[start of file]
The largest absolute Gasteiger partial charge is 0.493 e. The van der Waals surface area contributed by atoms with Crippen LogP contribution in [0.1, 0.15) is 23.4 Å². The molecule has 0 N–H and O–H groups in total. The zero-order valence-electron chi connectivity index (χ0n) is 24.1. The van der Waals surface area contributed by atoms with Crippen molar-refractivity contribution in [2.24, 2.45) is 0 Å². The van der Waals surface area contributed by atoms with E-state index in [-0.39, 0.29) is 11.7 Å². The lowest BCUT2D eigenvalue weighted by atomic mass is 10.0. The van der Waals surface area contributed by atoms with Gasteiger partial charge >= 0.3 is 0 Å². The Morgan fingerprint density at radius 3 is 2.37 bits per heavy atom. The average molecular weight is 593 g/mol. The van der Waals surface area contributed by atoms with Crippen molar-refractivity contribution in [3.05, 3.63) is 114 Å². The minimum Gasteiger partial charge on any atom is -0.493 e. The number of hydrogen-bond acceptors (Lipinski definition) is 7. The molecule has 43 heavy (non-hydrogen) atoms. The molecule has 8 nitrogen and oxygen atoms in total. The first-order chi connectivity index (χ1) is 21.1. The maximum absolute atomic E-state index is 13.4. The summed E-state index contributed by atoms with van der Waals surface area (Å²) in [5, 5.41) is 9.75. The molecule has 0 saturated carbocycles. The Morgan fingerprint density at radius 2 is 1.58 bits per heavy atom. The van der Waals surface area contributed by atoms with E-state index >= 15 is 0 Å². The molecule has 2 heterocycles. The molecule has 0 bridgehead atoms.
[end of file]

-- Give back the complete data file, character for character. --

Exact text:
The largest absolute Gasteiger partial charge is 0.493 e. The van der Waals surface area contributed by atoms with Crippen LogP contribution in [0.1, 0.15) is 23.4 Å². The molecule has 0 N–H and O–H groups in total. The zero-order valence-electron chi connectivity index (χ0n) is 24.1. The van der Waals surface area contributed by atoms with Crippen molar-refractivity contribution in [2.24, 2.45) is 0 Å². The van der Waals surface area contributed by atoms with E-state index in [-0.39, 0.29) is 11.7 Å². The lowest BCUT2D eigenvalue weighted by atomic mass is 10.0. The van der Waals surface area contributed by atoms with Gasteiger partial charge >= 0.3 is 0 Å². The Morgan fingerprint density at radius 3 is 2.37 bits per heavy atom. The average molecular weight is 593 g/mol. The van der Waals surface area contributed by atoms with Crippen molar-refractivity contribution in [3.05, 3.63) is 114 Å². The minimum Gasteiger partial charge on any atom is -0.493 e. The number of hydrogen-bond acceptors (Lipinski definition) is 7. The molecule has 43 heavy (non-hydrogen) atoms. The molecule has 8 nitrogen and oxygen atoms in total. The first-order chi connectivity index (χ1) is 21.1. The maximum absolute atomic E-state index is 13.4. The summed E-state index contributed by atoms with van der Waals surface area (Å²) in [5, 5.41) is 9.75. The molecule has 0 saturated carbocycles. The Morgan fingerprint density at radius 2 is 1.58 bits per heavy atom. The van der Waals surface area contributed by atoms with E-state index >= 15 is 0 Å². The molecule has 2 heterocycles. The molecule has 0 bridgehead atoms.